The President-general, who is to be our king after this government is established, is vested with powers exceeding those of the most despotic monarch we know of in modern times. What a handsome return have these men [the authors of the Constitution made to the people of America for their confidence! Through the misconduct of these bold conspirators we have lost the most glorious opportunity that any country ever had to establish a free system of government. America under one purely democratical, would be rendered the happiest and most powerful nation in the universe. But under the proposed one composed of an elective king and a standing army, officered by his sycophants, the starvelings of the Cincinnati, and an aristocratical Congress of the well-born — an iota of happiness, freedom, or national strength cannot exist. What a pitiful figure will these ungrateful men make in history; who, for the hopes of obtaining some lucrative employment, or of receiving a little more homage from the rest of their fellow creatures, framed a system of oppression that must involve in its consequences the misery of their own offspring….
Some feeble attempts have been made by the advocates of this system of tyranny, to answer the objections made to the smallness of the number of representatives and senators, and the improper powers delegated to them. But, as far as I recollect, no one has been found bold enough to stand forth in defense of that dangerous and uncontrolled officer, the President-General, or more properly, our new King.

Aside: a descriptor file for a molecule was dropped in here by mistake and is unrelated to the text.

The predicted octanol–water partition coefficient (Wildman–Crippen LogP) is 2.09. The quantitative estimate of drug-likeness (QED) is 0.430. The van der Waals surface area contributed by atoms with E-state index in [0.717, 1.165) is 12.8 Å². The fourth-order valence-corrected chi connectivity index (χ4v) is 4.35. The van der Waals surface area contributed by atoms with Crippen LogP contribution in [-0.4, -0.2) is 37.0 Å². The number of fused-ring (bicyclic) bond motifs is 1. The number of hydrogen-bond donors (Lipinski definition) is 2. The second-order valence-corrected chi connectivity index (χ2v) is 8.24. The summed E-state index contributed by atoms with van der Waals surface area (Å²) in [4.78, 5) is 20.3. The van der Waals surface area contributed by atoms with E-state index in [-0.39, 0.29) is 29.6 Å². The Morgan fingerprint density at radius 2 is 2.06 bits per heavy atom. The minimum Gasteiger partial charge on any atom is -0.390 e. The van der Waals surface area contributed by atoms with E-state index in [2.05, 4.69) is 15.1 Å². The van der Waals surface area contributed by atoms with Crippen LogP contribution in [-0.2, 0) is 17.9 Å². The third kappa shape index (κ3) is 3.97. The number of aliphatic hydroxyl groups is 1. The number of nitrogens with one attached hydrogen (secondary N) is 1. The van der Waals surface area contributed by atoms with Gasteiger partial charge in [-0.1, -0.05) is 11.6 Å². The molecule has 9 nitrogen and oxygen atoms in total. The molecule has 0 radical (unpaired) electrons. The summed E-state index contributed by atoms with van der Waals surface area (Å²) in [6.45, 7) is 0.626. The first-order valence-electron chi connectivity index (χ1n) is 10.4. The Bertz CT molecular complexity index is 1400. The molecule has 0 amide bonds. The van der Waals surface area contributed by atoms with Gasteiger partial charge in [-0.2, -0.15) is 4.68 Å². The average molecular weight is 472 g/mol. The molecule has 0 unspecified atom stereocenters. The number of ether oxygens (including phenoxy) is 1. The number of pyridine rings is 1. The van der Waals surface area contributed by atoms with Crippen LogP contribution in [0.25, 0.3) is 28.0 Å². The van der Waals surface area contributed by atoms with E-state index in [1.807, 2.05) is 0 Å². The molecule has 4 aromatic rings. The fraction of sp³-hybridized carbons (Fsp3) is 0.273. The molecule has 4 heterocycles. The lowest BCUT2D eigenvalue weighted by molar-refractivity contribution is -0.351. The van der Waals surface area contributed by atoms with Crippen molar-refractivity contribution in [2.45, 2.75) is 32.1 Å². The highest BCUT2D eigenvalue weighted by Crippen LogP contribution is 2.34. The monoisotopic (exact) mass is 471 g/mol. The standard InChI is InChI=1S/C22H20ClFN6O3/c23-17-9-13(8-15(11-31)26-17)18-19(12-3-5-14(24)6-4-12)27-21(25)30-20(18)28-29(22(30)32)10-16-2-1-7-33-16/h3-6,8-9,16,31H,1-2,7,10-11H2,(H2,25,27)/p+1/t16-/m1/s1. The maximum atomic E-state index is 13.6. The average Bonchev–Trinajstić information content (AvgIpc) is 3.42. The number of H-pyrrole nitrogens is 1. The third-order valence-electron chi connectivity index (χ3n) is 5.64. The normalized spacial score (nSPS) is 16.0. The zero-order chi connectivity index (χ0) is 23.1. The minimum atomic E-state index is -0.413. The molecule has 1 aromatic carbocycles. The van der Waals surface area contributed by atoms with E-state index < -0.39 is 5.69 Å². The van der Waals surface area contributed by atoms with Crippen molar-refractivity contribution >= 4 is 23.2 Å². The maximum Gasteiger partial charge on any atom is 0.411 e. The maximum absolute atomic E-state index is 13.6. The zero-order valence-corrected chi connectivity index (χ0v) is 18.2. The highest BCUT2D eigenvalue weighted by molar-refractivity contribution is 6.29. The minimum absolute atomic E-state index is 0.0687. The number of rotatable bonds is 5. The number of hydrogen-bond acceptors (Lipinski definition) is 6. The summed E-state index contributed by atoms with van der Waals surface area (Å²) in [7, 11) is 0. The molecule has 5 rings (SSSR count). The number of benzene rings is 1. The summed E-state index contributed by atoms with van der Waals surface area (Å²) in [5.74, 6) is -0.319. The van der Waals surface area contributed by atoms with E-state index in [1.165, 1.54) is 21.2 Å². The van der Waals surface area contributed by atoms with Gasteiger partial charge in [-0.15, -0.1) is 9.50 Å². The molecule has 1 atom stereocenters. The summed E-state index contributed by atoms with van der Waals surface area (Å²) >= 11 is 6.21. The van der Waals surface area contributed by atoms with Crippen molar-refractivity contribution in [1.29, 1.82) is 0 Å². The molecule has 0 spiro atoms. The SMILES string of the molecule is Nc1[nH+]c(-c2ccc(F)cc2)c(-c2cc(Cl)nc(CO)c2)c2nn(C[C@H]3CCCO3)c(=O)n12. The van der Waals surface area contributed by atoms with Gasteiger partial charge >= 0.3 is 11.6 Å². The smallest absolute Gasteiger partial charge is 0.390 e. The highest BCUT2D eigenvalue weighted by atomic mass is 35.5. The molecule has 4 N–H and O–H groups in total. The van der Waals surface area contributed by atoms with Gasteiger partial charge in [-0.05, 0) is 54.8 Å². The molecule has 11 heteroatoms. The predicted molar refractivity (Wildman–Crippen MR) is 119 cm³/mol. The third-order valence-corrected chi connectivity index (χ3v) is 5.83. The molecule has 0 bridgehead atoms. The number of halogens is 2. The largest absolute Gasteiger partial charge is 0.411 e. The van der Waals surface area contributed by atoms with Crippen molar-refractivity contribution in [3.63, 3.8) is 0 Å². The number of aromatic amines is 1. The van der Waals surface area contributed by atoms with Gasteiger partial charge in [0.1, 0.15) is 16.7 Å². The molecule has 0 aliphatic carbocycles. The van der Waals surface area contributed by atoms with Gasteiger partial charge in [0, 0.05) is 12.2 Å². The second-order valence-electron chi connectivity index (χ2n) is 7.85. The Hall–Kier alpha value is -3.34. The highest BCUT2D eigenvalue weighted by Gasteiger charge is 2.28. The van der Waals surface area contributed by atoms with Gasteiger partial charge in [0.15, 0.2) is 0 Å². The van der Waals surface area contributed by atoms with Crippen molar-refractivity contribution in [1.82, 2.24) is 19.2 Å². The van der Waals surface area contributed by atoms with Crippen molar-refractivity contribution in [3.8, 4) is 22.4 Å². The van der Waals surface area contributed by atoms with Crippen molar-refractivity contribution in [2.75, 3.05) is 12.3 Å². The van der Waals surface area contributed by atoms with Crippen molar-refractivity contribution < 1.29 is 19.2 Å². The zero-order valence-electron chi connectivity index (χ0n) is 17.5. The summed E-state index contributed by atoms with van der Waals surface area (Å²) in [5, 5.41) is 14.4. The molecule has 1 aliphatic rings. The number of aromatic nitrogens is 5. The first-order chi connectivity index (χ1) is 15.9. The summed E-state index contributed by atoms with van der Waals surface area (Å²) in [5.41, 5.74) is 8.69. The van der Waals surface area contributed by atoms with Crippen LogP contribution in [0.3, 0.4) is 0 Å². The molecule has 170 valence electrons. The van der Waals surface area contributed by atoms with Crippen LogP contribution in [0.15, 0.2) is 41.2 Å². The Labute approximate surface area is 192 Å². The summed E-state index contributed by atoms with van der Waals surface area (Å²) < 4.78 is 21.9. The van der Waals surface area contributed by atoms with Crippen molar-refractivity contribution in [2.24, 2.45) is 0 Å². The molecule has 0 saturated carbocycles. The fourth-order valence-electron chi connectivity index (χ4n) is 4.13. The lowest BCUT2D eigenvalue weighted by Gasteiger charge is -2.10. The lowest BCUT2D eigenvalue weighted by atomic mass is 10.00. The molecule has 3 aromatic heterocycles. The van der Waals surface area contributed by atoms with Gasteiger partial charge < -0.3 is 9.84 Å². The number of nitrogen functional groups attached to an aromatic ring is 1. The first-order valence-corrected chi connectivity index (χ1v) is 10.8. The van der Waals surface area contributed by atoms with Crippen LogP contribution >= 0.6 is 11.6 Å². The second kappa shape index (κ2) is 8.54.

A few pieces under the signature of An American Citizen’ were published immediately after the Constitution broke the shell, and the hydra made its way from the dark conclave into the open light. In the first number the writer, in touching on the President, endeavored to conceal his immense powers, by representing the King of Great Britain as possessed of many hereditary prerogatives, rights and powers that he was not possessed of; that is, he shows what he is not, but neglects to show what he really is. But so flimsy a palliative could scarce escape the censure of the most ignorant advocate for such an officer; and since [then] we hear of no further attempts to prove the necessity of a King being set over the freemen of America.
The writer of these essays has clearly proven, that the President is a King to all intents and purposes, and at the same time one of the most dangerous kind too — an elective King, the commander in chief of a standing army, etc. And to those add, that he has a negative power over the proceedings of both branches of the legislature. And to complete his uncontrolled sway, he is neither restrained nor assisted by a privy council, which is a novelty in government. I challenge the politicians of the whole continent to find in any period of history a monarch more absolute. . . .